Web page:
The lethal politics of an ailing nation.
The health of a nation is often judged by the quality and reach of its health service. Healthcare in Nepal has become a political hot potato because, as with every arena of public life, the fox is guarding the chicken coop. Health is such a lucrative business that businessmen and their political patrons in government and the legislature have investments in private hospitals and the profitable medical education sector. Naturally, they are against any attempt to regulate private healthcare.
The rot is so ingrained that the Minister of Health and the State Minister of Health and Population — who are both from Tarai districts with abysmal statistics for the physical wellbeing of citizens — have been blatantly demanding kickbacks from the poor. With the clock ticking on their time in office, last week they openly asked for kickbacks of up to 50 per cent in return for approval of annual government grants that 23 community hospitals across rural Nepal are entitled to (see page 13).
Corruption has corroded every facet of governance, but it is when it afflicts healthcare that kleptocracy kills. Stealing money from hospitals is akin to murder. Outraged by all this, Nepal’s Gandhian physician, Govinda KC, has been on a lifelong crusade to make healthcare affordable and accessible to Nepal’s 30 million people. On Friday he is on the thirteenth day of his eighth hunger strike, with a list of longstanding demands that have either been ignored or only partially fulfilled after previous satyagrahas.
Needless to say, the medical mafia and its political comrades-in-crime have been trying their best to discredit him and obstruct his fast at the Tribhuvan University Teaching Hospital, and have even gone as far as to try to deprive the frail KC of medical attention. It is ironical that top political leaders who have visited the Federal Alliance ‘hunger’ strikers at Tundikhel do not have the intestinal fortitude to call on KC, to show concern for a doctor who is risking his life for the people.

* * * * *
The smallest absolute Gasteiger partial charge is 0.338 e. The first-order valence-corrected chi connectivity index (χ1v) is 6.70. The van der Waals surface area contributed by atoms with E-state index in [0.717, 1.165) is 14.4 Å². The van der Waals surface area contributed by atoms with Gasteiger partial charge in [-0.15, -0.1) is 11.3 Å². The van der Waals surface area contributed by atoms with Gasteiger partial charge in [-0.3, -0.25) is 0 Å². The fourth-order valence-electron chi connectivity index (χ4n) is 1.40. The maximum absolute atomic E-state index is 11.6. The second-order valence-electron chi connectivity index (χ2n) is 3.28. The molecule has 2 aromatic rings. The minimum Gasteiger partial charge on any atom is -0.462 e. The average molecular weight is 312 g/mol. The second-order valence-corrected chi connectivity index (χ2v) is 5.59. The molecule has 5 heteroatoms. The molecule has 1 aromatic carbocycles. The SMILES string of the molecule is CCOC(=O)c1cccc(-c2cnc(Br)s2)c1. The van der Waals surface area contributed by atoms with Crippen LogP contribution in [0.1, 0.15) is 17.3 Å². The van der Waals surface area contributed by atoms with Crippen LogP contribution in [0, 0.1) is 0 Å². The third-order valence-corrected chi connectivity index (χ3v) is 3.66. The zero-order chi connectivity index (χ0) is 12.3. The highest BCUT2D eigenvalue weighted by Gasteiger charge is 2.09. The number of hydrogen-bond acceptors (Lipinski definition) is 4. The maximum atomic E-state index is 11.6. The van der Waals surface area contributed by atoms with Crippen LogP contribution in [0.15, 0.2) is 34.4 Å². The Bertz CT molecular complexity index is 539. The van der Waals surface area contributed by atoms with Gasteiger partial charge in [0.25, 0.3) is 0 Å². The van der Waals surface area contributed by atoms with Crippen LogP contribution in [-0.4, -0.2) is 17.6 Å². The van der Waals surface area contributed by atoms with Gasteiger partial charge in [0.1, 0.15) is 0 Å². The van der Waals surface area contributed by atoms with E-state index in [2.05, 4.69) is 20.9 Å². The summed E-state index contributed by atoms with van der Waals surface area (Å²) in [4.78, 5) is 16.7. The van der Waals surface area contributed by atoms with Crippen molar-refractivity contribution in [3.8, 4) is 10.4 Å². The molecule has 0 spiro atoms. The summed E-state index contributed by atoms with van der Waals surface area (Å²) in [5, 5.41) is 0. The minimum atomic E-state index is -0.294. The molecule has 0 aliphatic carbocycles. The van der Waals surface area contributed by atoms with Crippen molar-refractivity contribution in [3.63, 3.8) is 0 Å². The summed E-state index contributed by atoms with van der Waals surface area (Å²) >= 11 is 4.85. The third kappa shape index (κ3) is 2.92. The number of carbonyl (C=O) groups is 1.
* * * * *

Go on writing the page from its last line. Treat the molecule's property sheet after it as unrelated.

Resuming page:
Unfortunately, this time KC’s fast coincides with a power struggle that threatens to bring down the coalition of Prime Minister KP Oli of the UML. And since UML politicians and cronies have the biggest investments in the private medical industry, Oli has an excuse not to do anything, because he is ostensibly a lame duck. Even without KC’s hunger strike, the ongoing regime change drama has serious consequences for the budget, the constitution and the inclusion of Madhesi and Janajati concerns, as well as for Nepal’s geopolitical equilibrium. Our only hope was in the legislature, but parliamentarians are behaving like flailing tentacles of the political cartel sucking the blood of Nepalis.
It is clear that the deathly silence of the politicians is due not just to their business interests in the medical sector, but also the fear of reprisals from Lokman Singh Karki, the dreaded head of the Commission for the Investigation of Abuse of Authority (CIAA), which has itself become the biggest abuser of authority in the land. Even during his fifth fast two years ago, KC had demanded that Karki and another Commissioner be removed for obstructing reforms in the medical sector because of their vested interests.
The CIAA is still at it: it has overstepped its mandate in order to protect the family-business ties of its commissioners in the medical sector, it brazenly interfered with the Kathmandu University School of Medicine, and it has tried to influence the licensing of new medical colleges, forcing out functionaries of the Institute of Medicine who stood in the way.
Nepal is run by a syndicate of tainted politicians who are in cahoots with cartels in health, education, transportation, food supply, tourism — you name it. They are not here to serve the people but to steal from them. The tragedy is that they have infiltrated Parliament through nominees in the proportional representation quota, perpetuating their profiteering by passing laws that benefit them.
The Health Bill passed last week does not even begin to address the demands of Govinda KC and other advocates of a rights-based approach to health care over the past years. Members of the Social Justice and Human Rights Committee of parliament finally visited KC in hospital on Tuesday, but UML members were conspicuous by their absence.
Free-for-all healthcare, Duncan Maru and Roshan Bista
In rural Nepal, health is about more than the body, RAMAYATA LIMBU
Turth be told, Bidhusi Dhungel
Why some doctors stay and others go away, Nepali Times